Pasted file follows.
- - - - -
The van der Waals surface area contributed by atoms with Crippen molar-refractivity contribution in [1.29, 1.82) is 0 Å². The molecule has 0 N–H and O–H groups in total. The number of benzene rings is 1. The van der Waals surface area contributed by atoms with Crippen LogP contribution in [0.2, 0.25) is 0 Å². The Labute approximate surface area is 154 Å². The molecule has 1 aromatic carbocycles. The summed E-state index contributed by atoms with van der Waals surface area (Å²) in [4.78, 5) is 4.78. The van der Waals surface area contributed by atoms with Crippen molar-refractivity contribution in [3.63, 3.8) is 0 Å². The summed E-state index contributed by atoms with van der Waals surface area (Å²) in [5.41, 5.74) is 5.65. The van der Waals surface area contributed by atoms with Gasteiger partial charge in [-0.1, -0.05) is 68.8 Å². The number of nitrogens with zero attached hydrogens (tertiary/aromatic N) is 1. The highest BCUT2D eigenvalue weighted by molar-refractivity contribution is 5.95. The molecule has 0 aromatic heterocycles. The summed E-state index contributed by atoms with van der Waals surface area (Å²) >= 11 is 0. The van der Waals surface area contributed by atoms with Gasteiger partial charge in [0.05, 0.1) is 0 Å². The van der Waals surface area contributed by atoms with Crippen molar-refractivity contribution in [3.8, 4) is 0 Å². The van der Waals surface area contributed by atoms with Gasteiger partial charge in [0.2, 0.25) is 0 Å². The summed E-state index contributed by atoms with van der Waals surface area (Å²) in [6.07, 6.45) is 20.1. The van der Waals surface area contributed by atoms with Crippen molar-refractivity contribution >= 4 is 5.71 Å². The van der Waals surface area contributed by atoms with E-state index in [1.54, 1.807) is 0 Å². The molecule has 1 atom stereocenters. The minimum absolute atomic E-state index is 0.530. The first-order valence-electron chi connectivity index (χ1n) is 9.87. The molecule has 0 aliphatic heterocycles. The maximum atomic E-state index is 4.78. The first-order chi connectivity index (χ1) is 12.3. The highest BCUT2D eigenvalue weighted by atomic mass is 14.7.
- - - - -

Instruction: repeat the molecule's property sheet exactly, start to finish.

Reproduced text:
The van der Waals surface area contributed by atoms with Crippen molar-refractivity contribution in [1.29, 1.82) is 0 Å². The molecule has 0 N–H and O–H groups in total. The number of benzene rings is 1. The van der Waals surface area contributed by atoms with Crippen LogP contribution in [0.2, 0.25) is 0 Å². The Labute approximate surface area is 154 Å². The molecule has 1 aromatic carbocycles. The summed E-state index contributed by atoms with van der Waals surface area (Å²) in [4.78, 5) is 4.78. The van der Waals surface area contributed by atoms with Crippen molar-refractivity contribution in [3.63, 3.8) is 0 Å². The summed E-state index contributed by atoms with van der Waals surface area (Å²) in [5.41, 5.74) is 5.65. The van der Waals surface area contributed by atoms with Gasteiger partial charge in [-0.1, -0.05) is 68.8 Å². The number of nitrogens with zero attached hydrogens (tertiary/aromatic N) is 1. The highest BCUT2D eigenvalue weighted by molar-refractivity contribution is 5.95. The molecule has 0 aromatic heterocycles. The summed E-state index contributed by atoms with van der Waals surface area (Å²) >= 11 is 0. The van der Waals surface area contributed by atoms with Gasteiger partial charge in [0.05, 0.1) is 0 Å². The van der Waals surface area contributed by atoms with Crippen molar-refractivity contribution in [3.8, 4) is 0 Å². The van der Waals surface area contributed by atoms with Gasteiger partial charge in [0.2, 0.25) is 0 Å². The summed E-state index contributed by atoms with van der Waals surface area (Å²) in [6.07, 6.45) is 20.1. The van der Waals surface area contributed by atoms with Crippen molar-refractivity contribution >= 4 is 5.71 Å². The van der Waals surface area contributed by atoms with E-state index in [1.54, 1.807) is 0 Å². The molecule has 1 atom stereocenters. The minimum absolute atomic E-state index is 0.530. The first-order valence-electron chi connectivity index (χ1n) is 9.87. The molecule has 0 aliphatic heterocycles. The maximum atomic E-state index is 4.78. The first-order chi connectivity index (χ1) is 12.3. The highest BCUT2D eigenvalue weighted by atomic mass is 14.7.